The extremely short period in the sun for Triller was quickly overshadowed by TikTok with Lil Nas X’s “Old Town Road,” DaBaby’s “Suge,” and a number of other major and minor hits. If there was a question about what was the most popular short-form video app, by the end of 2019 that should’ve been an easy answer: not Triller. Again, here are the Google Trends from 1/1/2019 to 1/1/2020.
Triller barely registers. So, if a startup appears to be losing even more ground in its sole marketplace, what options are on the table? New features? Innovation?
A Pivot to Xenophobia
Last October, Mahi de Silva, Triller’s recently appointed chairman, said to Billboard, “As a U.S company, Triller is laser-focused on the protection of our community from the prying eyes of nefarious parties or political agendas which has been a clear issue among our competitors.” This was an explicit shot at TikTok’s ongoing struggles with the United States government. Now, shittalking amongst executives isn’t annoying to me in theory, but just purely leaning into anti-Chinese sentiment is a bit unnerving. 
Ironically, a couple of weeks later the #MAGAChallenge appeared on Triller, which, according to The Wrap, upset a few employees enough to try and remove the pro-Trump rap from the platform and caused at least two workers to resign in protest. Mike Liu, the company’s CEO, provided this blathering quote in response to the story: “Triller doesn’t endorse any political parties. Triller is agnostic to politics, religion and does not censor content. We welcome everybody to make Triller videos and enjoy the platform. See you on Triller!” If the company is willing to push xenophobic rhetoric about its competition, I don’t think one can claim political agnosticism. Yet, there may be a financial reason why it’s suddenly making such hard contrasts with TikTok.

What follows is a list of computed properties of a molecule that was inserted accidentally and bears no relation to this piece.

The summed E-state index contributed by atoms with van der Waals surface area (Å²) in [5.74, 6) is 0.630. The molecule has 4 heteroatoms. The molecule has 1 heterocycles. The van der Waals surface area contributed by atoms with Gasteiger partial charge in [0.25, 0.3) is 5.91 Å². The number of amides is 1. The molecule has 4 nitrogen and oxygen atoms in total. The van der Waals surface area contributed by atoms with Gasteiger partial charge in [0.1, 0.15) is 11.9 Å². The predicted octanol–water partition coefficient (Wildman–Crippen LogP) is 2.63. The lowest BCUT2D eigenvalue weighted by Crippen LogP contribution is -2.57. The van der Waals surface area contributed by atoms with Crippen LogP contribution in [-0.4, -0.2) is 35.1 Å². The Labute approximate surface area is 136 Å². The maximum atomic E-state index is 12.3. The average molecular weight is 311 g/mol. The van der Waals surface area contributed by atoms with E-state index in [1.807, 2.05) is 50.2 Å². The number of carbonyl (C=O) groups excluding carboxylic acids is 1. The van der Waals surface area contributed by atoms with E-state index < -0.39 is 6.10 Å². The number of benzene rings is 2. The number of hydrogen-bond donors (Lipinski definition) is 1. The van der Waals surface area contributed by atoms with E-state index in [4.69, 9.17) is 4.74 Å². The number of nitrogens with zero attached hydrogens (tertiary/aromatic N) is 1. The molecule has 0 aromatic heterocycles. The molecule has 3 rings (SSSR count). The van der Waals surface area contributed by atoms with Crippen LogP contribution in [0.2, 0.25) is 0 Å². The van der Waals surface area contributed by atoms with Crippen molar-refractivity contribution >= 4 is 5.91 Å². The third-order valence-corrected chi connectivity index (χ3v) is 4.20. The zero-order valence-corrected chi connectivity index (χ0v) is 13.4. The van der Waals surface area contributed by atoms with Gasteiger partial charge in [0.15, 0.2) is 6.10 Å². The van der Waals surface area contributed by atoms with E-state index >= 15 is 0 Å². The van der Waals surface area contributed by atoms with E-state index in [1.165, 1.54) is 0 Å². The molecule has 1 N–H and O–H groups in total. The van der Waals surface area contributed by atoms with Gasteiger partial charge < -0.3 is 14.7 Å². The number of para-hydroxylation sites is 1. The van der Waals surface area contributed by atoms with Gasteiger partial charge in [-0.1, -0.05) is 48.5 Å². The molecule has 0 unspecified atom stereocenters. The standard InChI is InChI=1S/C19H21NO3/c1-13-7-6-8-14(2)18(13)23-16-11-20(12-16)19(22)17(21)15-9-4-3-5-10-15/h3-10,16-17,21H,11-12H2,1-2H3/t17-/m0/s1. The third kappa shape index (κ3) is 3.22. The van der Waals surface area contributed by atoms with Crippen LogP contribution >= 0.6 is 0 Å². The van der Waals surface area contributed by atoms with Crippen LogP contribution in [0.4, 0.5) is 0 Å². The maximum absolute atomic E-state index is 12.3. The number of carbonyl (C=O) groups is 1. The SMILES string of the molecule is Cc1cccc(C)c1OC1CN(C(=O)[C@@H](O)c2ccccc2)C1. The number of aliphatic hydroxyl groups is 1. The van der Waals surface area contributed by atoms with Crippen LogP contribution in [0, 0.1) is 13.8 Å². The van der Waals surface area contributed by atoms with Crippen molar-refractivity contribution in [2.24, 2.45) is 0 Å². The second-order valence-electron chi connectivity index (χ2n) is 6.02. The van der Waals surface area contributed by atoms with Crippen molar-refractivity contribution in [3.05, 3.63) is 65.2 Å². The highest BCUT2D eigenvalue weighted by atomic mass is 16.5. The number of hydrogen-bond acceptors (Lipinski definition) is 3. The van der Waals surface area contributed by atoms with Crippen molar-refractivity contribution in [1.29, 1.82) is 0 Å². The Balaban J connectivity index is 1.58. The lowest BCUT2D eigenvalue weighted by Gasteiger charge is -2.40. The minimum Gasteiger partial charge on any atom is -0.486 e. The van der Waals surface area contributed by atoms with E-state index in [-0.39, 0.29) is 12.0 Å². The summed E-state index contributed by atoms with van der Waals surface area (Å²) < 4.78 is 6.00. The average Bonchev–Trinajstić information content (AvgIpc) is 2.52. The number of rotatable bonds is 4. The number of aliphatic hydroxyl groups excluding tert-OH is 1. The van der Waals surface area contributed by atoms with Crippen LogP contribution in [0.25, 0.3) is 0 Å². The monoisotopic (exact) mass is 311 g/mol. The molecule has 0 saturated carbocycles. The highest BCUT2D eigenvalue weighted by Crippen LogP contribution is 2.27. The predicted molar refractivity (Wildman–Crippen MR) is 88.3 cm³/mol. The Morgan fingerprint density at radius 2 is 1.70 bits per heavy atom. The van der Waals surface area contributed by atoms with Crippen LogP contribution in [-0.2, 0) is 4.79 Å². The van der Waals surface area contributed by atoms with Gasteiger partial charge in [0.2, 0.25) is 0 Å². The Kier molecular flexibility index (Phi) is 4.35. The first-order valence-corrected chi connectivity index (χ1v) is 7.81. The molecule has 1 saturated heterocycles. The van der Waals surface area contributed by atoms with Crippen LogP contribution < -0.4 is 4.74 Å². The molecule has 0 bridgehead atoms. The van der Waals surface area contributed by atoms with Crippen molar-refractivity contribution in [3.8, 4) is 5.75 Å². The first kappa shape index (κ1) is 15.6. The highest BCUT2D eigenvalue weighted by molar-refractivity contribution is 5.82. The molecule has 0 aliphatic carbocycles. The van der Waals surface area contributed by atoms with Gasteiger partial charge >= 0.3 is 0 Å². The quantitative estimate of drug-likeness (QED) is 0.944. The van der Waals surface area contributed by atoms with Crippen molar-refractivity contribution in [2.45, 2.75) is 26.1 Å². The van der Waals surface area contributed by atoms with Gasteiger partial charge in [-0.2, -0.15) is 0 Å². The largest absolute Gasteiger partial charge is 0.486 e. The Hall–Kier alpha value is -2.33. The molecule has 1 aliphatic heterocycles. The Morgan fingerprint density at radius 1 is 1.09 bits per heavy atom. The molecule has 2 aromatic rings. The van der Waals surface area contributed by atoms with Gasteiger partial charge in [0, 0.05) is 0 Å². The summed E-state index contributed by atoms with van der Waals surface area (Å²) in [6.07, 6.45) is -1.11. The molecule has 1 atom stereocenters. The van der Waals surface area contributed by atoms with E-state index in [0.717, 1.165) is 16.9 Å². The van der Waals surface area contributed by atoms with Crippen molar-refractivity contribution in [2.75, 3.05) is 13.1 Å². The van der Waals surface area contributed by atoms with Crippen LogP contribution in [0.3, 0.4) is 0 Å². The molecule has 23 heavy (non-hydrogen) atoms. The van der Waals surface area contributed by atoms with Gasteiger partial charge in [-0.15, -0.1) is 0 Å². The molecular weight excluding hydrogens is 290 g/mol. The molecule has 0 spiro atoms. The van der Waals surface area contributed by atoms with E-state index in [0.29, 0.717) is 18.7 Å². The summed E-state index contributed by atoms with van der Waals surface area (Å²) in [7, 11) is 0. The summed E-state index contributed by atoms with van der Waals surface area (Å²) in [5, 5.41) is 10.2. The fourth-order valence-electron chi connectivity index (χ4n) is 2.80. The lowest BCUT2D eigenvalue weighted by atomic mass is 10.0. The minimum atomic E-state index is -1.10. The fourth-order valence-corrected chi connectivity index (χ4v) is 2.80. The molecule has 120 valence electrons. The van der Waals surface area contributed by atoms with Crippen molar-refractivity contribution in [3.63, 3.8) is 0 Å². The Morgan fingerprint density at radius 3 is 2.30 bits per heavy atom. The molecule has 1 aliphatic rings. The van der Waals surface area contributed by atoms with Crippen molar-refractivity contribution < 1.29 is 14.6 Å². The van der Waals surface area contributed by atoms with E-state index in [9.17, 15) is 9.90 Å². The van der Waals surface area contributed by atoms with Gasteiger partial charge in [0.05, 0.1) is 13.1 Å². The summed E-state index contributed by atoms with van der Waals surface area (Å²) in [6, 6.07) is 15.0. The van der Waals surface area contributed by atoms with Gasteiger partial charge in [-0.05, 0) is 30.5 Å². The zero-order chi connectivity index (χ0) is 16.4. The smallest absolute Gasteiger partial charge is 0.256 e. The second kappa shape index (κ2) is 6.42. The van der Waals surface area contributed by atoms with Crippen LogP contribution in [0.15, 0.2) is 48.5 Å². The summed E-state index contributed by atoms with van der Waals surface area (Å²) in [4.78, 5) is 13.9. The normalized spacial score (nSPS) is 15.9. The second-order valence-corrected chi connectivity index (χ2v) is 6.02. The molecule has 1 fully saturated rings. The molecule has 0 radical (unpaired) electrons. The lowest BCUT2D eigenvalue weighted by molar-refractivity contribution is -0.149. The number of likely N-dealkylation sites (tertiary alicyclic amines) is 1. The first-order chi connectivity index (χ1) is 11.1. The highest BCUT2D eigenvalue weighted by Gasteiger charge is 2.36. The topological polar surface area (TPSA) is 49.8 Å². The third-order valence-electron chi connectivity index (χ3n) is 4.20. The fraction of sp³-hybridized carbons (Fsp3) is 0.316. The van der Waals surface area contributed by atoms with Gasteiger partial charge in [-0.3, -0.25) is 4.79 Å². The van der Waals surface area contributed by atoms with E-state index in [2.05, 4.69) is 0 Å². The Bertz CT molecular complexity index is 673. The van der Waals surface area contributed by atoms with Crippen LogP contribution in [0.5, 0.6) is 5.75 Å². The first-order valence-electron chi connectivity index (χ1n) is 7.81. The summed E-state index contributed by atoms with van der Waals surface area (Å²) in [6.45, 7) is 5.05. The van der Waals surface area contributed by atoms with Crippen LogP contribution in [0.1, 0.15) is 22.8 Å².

In October, Billboard reported Triller reached 60 million downloads and 13 million “active monthly users,” which was the first time in over four years the company provided a non-total download metric. The Wall Street Journal noted many of Triller’s investors came from Hollywood and finance. This reflects an argument made in the book Spotify Teardown: Spotify’s priority was never going to be artists but rather its corporate backers, be it major labels, advertising companies, or finance. Triller appears locked in a similar business model, though it lacks one key element: subscriptions, which make up the majority of Spotify’s business. This is a fundamentally precarious business, as most advertising-based video and music streaming platforms burn through cash well before profitability enters the equation. (Note: Earlier this week, Google, for the first time ever, shared how much YouTube made in a year, and that’s a platform with nearly 2 billion users.)